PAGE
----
"He's 225 and he can block," Collinsworth said. "He's an incredible runner and tremendous receiver. Maybe not James Brooks, but you can begin to dabble in that category a little bit. At 225, that's pretty impressive … I'm going to leave the politics out of it for a little while and just talk about him as a football player. I thought he was the most complete back in the draft."

Collinsworth thinks the Bengals can contend for the AFC North, but with the Steelers coming off an AFC title game loss to the Super Bowl champion Patriots, Baltimore improved, and Cleveland re-stocked via a slew of draft picks, he can only conclude it's a tough league and it rests on Dalton's shoulders.

"Andy is coming into his prime and the burden is really on him to control the pass rush this year while the two new tackles figure it out," Collinsworth said. "His ability to control the pass rush through his release time and audibles and his intelligence is going to be significant for this team."

Getting recognition if you play quarterback in Cincinnati wearing No. 14 is a sore subject for Collinsworth, the Rookie of the Year when Ken Anderson led the Bengals to their first Super Bowl in 1981 and won the MVP. There is no such thing as underrated.

"You'll never get rated until you win in the playoffs. For a quarterback that's just the way it is," Collinsworth said. "It's the reason Kenny Anderson is not in the Hall of Fame. He didn't win the Super Bowl in a game not even remotely his fault. We played horribly in that game and he played pretty well, but that's the standard for those guys. For Andy, he's in a small market and they haven't won a play-off game. Win play-off games and he's going to get recognition and people are going to start putting his numbers together. Pretty good numbers. But Kenny Anderson had pretty good numbers and never got credit."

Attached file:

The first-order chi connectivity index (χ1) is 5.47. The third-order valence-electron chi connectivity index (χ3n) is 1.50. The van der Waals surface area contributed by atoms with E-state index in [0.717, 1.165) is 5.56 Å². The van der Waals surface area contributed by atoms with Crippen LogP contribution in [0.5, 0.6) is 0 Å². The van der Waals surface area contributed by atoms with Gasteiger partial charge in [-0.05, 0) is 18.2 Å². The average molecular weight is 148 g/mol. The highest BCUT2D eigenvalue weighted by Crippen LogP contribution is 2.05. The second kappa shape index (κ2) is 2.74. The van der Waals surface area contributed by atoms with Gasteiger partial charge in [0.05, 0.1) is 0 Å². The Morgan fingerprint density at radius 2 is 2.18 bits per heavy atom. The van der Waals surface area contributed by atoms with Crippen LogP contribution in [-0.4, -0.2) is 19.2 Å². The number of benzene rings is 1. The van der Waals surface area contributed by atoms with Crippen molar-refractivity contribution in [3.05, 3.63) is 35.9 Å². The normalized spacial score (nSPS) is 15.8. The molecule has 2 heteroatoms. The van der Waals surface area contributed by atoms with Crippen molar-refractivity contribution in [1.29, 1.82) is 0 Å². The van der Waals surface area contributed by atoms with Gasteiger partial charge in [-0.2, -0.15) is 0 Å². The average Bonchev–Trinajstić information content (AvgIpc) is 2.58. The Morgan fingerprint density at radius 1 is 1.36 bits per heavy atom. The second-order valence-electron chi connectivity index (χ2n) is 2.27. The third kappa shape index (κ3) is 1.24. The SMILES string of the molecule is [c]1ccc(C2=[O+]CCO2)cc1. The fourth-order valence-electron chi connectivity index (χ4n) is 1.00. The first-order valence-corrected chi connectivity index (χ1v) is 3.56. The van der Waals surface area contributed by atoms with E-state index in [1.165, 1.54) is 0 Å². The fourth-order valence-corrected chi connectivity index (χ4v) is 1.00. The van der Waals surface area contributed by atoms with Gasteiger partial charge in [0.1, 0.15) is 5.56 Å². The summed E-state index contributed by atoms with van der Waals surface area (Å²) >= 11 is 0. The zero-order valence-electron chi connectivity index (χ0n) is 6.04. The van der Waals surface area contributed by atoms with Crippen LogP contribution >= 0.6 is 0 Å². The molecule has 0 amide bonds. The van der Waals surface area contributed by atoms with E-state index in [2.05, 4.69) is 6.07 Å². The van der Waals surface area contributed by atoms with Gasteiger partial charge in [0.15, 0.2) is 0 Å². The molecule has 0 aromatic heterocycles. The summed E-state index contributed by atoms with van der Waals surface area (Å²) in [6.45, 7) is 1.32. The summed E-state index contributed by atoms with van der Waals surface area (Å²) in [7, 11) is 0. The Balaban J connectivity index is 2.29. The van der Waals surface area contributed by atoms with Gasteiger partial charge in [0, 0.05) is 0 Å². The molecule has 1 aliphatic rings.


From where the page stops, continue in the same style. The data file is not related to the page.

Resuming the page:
Jake Fisher is having a good spring at right tackle.

O-LINE UPDATE:  Ever since the voluntaries started two weeks ago the Bengals have been encouraged by the two young tackles. After Tuesday's practice, offensive coordinator Ken Zampese gave Ogbuehi and Fisher the best of compliments.

"I don't notice them. That sounds terrible, but it's better than it sounds, I promise," Zampese said. "Those guys are coming along. Coach (Paul) Alexander spends a lot of time with them on the pass sets and how they're handling the edge rushers. Each time we go out and face our defense we get better and better because they're good on the edge. The young defensive end gives us a really, really good look. Both of those young defensive ends."

Zampese is talking about third-round pick Jordan Willis and fourth-round pick Carl Lawson. Yet while the third-year tackles should be ahead of the rookies, Ogbuehi and Fisher have both showed up stronger than at any point in their careers.

"They're in good shape and they've got good attitudes," Zampese said. "And that's the best thing we can have from them right now because we have a chance to accelerate the learning curve. Their eyes are wide open, they're energetic, they're enthusiastic about what we're doing. They're on the spot to produce, and they know it. And they're doing everything they can to make sure they come through for all of us."

And Andre Smith's move from right tackle to right guard has Zampese ice cream truck giddy.

"I just love when Andre's in our huddle. I'm not particularly concerned where he plays, as long as he's in our huddle," Zampese said. "I really like him personally and I like his production. I like that he's done it before. And I like his 35-inch reach. (The reach is) kind of an added bonus. It's the sundae with the whipped cream and the cherry."